Unfortunately, the narrative's unusual background of sponge-fishing (treated in some detail but emerging to be more dreary than absorbing, despite nice Oscar-nominated underwater photography) is put in the service of a clichéd Romeo & Juliet storyline. In fact, while I usually lap up such vintage Hollywood adventure films, this one was constantly undermined by a cornball script (amazingly penned by noir expert A.I. Bezzerides!) in which Robert Wagner, decked-out with an unbecoming hairdo, is seen immaturely flaunting his Adonis features every so often (the virile nature of such earthy people is always at the fore in this type of film!)…while it takes some serious suspension of disbelief to accept a man of such obvious Latin tinge as Gilbert Roland in the part of a Greek!

    Slightly overlong for its purpose, the film is nonetheless redeemed by a strong cast (which also includes petite Terry Moore as Wagner's love interest, Richard Boone her father, Peter Graves the man she jilted, and J. Carroll Naish as Roland's brother/associate – a role not too far removed from his CLASH BY NIGHT [1952] characterization), an excellent score by the great Bernard Herrmann (which seems kind of wasted on such trivial fare, though it didn't prevent the film from being presented at Cannes where that year's jury numbered Luis Bunuel among its members and Jean Cocteau as president!!) and the requisite underwater struggle with a squid (also featured during this era in the likes of REAP THE WILD WIND [1942] and TWENTY THOUSAND LEAGUES UNDER THE SEA [1954]).

    For the record, I followed this oater with two other more satisfying titles from director Webb – WHITE FEATHER [1955] and THE PROUD ONES [1956] – both Westerns I had acquired some time back through an acquaintance of my father's but which I hadn't yet gotten around to checking out until now
  • Robert Wagner (as Tony Petrakis) and Terry Moore (as Gwyneth Rhys) are an attractive couple; and, the color cinematography is lovely in "Beneath the 12-Mile Reef". Gilbert Roland (as Mike Petrakis) heads up an entertaining supporting cast. Mr. Wagner's hair is darkened to appear more Greek (but his on-screen sister's locks are spared). Ms. Moore is fetching. Still, Edward Cronjager (photographer) and Bernard Herrmann (musician) are director Robert Webb's most valuable players. The film helped put Wagner on the map; he won a "Photoplay Gold Medal" as filmdom's best new actor; moreover, he and Moore easily made Martin Quigley's Annual Top 10 "Stars of Tomorrow" list for 1953.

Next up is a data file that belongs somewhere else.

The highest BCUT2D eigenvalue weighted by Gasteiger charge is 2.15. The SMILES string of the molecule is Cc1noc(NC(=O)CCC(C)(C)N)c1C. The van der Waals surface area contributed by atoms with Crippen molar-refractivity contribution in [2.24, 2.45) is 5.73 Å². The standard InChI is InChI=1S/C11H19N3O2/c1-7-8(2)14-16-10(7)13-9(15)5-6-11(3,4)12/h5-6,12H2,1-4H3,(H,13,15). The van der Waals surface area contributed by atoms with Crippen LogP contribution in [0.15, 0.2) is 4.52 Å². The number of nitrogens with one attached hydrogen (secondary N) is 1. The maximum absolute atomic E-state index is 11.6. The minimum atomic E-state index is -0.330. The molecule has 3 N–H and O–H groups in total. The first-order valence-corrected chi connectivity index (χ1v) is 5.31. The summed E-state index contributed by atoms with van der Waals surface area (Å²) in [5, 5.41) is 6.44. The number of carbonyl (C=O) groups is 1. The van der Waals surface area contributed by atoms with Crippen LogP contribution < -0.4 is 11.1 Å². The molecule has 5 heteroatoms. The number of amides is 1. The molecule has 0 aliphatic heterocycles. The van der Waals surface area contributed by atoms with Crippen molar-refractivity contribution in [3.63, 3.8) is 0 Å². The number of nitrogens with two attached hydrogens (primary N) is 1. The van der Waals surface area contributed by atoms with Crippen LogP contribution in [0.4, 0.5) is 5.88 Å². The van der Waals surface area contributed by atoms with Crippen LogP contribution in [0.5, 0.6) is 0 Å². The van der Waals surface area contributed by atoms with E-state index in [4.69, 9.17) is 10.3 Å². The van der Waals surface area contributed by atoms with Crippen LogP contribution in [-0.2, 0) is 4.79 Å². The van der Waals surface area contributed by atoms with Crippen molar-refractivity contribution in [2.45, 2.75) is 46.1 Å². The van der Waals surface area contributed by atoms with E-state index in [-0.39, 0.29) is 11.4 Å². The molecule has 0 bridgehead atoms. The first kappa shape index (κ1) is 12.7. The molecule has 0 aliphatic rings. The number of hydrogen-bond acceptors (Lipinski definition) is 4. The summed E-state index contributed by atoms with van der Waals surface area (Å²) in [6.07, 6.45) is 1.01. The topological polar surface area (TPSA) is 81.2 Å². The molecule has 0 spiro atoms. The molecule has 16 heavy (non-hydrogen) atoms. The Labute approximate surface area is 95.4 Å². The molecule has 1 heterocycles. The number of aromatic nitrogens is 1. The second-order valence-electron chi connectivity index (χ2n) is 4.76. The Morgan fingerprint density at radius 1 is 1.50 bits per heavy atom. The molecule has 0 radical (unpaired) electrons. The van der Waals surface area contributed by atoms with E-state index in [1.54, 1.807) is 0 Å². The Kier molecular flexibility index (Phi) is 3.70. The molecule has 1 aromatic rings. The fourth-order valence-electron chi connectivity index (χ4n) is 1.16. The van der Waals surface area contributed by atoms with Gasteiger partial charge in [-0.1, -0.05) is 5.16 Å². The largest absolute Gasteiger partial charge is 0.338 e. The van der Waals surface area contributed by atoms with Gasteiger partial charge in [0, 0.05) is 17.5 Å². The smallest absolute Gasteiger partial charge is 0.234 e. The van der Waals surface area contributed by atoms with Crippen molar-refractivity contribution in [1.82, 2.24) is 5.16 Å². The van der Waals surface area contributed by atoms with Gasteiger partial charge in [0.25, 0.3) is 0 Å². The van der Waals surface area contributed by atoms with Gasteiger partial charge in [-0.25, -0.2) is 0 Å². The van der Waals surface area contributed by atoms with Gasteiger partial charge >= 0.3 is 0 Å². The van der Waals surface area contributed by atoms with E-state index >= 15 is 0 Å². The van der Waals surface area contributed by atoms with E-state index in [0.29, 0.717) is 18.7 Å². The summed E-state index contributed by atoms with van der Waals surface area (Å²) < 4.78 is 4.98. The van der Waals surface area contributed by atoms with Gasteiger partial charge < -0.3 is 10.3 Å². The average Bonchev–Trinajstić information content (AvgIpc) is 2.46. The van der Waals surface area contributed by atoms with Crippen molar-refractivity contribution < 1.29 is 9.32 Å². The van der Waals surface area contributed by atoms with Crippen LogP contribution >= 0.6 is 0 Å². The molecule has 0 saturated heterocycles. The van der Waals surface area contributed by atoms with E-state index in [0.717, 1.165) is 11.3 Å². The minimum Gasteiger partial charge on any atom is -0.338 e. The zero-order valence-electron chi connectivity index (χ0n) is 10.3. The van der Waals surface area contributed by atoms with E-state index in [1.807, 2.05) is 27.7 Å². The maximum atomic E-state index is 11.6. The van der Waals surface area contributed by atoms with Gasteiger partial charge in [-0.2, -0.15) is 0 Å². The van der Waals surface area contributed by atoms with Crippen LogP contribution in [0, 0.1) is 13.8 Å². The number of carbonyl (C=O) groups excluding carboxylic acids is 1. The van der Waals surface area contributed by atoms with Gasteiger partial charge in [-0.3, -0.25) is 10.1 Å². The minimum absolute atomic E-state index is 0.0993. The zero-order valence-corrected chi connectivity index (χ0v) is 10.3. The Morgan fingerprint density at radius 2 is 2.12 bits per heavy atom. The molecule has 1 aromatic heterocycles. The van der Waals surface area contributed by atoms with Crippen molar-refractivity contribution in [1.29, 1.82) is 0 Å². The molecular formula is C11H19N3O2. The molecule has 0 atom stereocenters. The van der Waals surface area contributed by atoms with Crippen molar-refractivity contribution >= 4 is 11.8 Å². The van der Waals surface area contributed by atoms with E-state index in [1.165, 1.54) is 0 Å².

***** Beneath the 12-Mile Reef (12/2/53) Robert D. Webb ~ Robert Wagner, Terry Moore, Gilbert Roland
  • This is a film you can view over and over again, a great 1953 film with a great cast of GIANTS in the film industry with great acting by Gilbert Roland, J. Carrol Nash, Terry Moore( was married to the late Howard Hughes), Richard Boone and Peter Graves. Enjoyed the film location of Tarpon Springs, Fla., along the Sponge Docks where the Greeks have a historical heritage. Robert Wagner was just starting out in the film business and becoming a super star for the early 1950's and beyond, and his dark hair in this picture changed his appearance, however, his voice gives him away. There is lots of innocent 1950's love scenes and plenty of drama and excitement to keep you in your seats. This is a wonderful film Classic for all generations to view and enjoy over and over again!
  • My Dad was stationed in the navy in key west and he and my Mom lived in the half of the house that the indoor fight scene took place in. It was a preachers house and they shared the kitchen with my Mom and Dad. They had to eat box lunches during filming. I am told some of the actors and actress played with me, I was a baby at the time. They actually took the shutters and hung them crooked for the movie. If memory serves me right the house is on 124 union street. Parts of the film were shot on the navy base and parts of the movie were shot in Tarpon Springs. So of course when I found it on DVD I had to get copies for everyone. I even had to buy my dad a DVD player so he could watch it. Considering it was a movie filmed with 1953 technology it is a good movie.